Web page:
I Can’t Fully Repay Them – But I’ll Try

I Can’t Fully Repay Them – But I’ll Try

Repay Them Times Publishing Group Inc tpgonlinedaily.com16-Year-Old Cancer Patient Raises $5K for Jacob’s Heart

Repay Them Times Publishing Group Inc tpgonlinedaily.comA 16-year-old cancer patient is using his 4-H skills to raise $5,000 for Jacob’s Heart Children’s Cancer Support Services, an organization he says was invaluable to him as he battled his disease.

“When I was going through treatment, it was a really rough time mentally,” said Andrew Perez, explaining why he has chosen to make such a significant gift. “They helped me get out of that dark spot. I can’t ever fully repay them — but I’ll try my best.”

Andrew now hopes that the community will rally to turn his $5,000 gift into $50,000 by supporting a special drive for Jacob’s Heart this #GivingTuesday, November 27.

For the past 20 years, Jacobs Heart has focused on addressing the unique struggles faced by children with cancer, working to improve the quality of life for these youngsters and their families.

Repay Them Times Publishing Group Inc tpgonlinedaily.comAndrew was diagnosed with osteosarcoma, an aggressive bone cancer, in his left tibia in April of last year. He required treatment multiple times a week for eight months at Lucile Packard Children’s Hospital Stanford, a 90-minute drive each way from his home in rural Aromas, California.

Shortly after he began treatment, his mother, Tammy, reached out to Jacob’s Heart. The organization immediately offered practical financial help with gas cards and groceries. They had a peer group of teens undergoing treatment that Andrew joined. They also sponsored fun activities that allow kids to be kids during their fight – including a trip to an amusement park that Andrew went on with his younger sister. It was a time they could enjoy together and take a break from his diagnosis, he said.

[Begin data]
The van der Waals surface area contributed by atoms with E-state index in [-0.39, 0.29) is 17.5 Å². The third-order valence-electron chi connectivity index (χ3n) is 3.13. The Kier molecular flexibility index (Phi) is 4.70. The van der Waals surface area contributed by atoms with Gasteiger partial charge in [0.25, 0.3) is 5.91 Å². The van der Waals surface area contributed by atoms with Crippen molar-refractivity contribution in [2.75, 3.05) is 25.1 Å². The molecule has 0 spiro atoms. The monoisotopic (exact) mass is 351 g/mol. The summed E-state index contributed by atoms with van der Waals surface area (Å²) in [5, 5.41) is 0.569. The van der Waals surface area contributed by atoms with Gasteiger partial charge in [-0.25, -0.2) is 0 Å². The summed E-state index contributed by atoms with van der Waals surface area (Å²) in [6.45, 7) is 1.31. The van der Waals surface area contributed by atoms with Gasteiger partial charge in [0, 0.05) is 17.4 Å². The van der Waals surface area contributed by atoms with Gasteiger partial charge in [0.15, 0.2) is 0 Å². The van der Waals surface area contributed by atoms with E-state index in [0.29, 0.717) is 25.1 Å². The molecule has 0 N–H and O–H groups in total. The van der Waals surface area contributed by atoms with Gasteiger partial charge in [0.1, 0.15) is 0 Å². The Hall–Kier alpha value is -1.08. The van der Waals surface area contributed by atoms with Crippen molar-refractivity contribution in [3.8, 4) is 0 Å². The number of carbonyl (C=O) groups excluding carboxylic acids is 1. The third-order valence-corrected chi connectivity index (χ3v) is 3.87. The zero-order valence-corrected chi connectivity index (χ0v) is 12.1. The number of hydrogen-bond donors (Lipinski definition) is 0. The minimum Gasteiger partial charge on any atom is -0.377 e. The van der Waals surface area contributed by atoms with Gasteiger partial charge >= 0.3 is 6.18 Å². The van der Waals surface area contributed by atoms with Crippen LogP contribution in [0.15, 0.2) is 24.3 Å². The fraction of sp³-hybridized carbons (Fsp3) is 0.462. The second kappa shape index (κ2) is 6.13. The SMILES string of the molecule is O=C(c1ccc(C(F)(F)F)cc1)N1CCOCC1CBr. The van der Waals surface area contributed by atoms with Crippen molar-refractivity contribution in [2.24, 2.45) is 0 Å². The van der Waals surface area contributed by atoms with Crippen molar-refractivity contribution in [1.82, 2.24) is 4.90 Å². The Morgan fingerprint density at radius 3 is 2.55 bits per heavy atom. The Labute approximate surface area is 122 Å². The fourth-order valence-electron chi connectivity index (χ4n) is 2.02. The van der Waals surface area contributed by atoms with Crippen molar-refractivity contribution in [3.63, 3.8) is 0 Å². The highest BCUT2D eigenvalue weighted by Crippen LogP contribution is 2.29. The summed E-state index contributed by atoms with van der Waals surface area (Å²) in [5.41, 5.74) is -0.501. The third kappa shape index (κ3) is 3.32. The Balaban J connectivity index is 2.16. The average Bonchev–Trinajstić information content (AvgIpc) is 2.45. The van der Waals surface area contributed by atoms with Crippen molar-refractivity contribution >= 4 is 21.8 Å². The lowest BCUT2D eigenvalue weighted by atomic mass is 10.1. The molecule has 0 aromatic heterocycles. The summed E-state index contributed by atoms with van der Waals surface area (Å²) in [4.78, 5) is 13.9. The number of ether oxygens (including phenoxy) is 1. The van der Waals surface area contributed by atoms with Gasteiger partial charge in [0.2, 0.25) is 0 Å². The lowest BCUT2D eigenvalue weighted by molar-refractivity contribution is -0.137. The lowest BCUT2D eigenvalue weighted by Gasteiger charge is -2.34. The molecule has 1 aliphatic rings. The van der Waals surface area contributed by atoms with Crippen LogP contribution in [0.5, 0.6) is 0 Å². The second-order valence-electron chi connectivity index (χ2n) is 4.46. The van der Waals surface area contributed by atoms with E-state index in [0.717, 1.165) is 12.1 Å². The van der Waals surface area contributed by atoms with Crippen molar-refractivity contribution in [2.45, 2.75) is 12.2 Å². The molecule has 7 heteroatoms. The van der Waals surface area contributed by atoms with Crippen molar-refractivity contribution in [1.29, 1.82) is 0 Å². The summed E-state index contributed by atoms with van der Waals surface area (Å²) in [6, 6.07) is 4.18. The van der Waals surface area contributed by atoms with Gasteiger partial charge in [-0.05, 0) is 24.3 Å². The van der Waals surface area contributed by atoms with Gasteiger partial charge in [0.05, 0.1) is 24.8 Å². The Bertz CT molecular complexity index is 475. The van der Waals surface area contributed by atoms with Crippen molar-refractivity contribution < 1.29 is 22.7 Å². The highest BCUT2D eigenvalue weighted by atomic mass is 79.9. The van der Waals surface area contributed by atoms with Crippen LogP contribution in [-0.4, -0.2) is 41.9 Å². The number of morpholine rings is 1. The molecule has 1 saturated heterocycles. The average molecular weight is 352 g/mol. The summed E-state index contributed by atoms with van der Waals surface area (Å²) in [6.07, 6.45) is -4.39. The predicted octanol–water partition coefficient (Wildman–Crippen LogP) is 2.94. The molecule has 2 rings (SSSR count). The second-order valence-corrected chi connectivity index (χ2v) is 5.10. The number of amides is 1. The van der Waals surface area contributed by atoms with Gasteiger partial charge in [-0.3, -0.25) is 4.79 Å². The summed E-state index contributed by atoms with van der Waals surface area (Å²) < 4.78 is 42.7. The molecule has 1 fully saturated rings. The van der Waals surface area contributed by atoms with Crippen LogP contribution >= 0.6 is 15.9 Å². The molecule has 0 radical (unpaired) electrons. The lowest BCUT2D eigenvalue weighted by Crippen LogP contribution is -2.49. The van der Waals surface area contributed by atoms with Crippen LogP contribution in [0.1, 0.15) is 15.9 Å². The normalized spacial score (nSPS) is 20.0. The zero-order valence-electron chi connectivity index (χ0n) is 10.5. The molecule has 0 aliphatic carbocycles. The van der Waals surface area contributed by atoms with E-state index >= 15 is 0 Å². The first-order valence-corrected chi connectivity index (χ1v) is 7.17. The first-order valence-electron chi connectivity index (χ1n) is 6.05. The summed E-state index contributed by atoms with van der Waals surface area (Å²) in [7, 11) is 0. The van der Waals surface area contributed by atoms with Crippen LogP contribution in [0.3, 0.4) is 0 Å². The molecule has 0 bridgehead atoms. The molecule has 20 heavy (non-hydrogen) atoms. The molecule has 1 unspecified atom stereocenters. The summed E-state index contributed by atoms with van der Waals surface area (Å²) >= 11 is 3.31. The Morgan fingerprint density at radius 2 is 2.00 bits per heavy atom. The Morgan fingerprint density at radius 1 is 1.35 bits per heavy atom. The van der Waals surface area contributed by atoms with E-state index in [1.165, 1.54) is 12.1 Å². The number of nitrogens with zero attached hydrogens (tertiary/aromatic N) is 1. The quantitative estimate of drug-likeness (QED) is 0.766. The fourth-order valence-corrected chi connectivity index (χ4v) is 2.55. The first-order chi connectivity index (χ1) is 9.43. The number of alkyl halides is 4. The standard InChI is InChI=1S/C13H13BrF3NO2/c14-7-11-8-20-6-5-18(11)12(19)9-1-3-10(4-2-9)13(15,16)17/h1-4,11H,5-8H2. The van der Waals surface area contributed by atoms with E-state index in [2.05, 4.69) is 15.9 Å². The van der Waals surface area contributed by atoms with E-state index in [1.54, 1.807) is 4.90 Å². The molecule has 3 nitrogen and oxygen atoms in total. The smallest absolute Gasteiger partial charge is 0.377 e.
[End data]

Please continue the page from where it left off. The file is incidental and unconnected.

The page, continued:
Jacob’s Heart also introduced Andrew to Mariela, a counselor who met with him in his home. Mariela survived cancer herself as a teenager, relapsing three times, and finally was eligible for a life-saving stem cell transplant. Andrew described Mariela as someone he could talk with candidly about his feelings – the anger, depression, and fear that come with battling a life-threatening disease – without worrying that he was burdening his family or friends. He figured, “If Mariela can go through this, so can I.”

“Jacob’s Heart was a good place for healing,” he said. “They know what you are going through, and they can really empathize, so you can be really honest.”

Repay Them Times Publishing Group Inc tpgonlinedaily.comFor the past five years, Andrew has been active raising livestock through his 4-H club. Primarily he has raised pigs, showing and auctioning them off at local fairs in the region, with the goal of saving money for college. After his diagnosis, Andrew switched to lambs; his doctors were concerned that any injury from raising a 250-pound pig might endanger his chances of keeping his leg.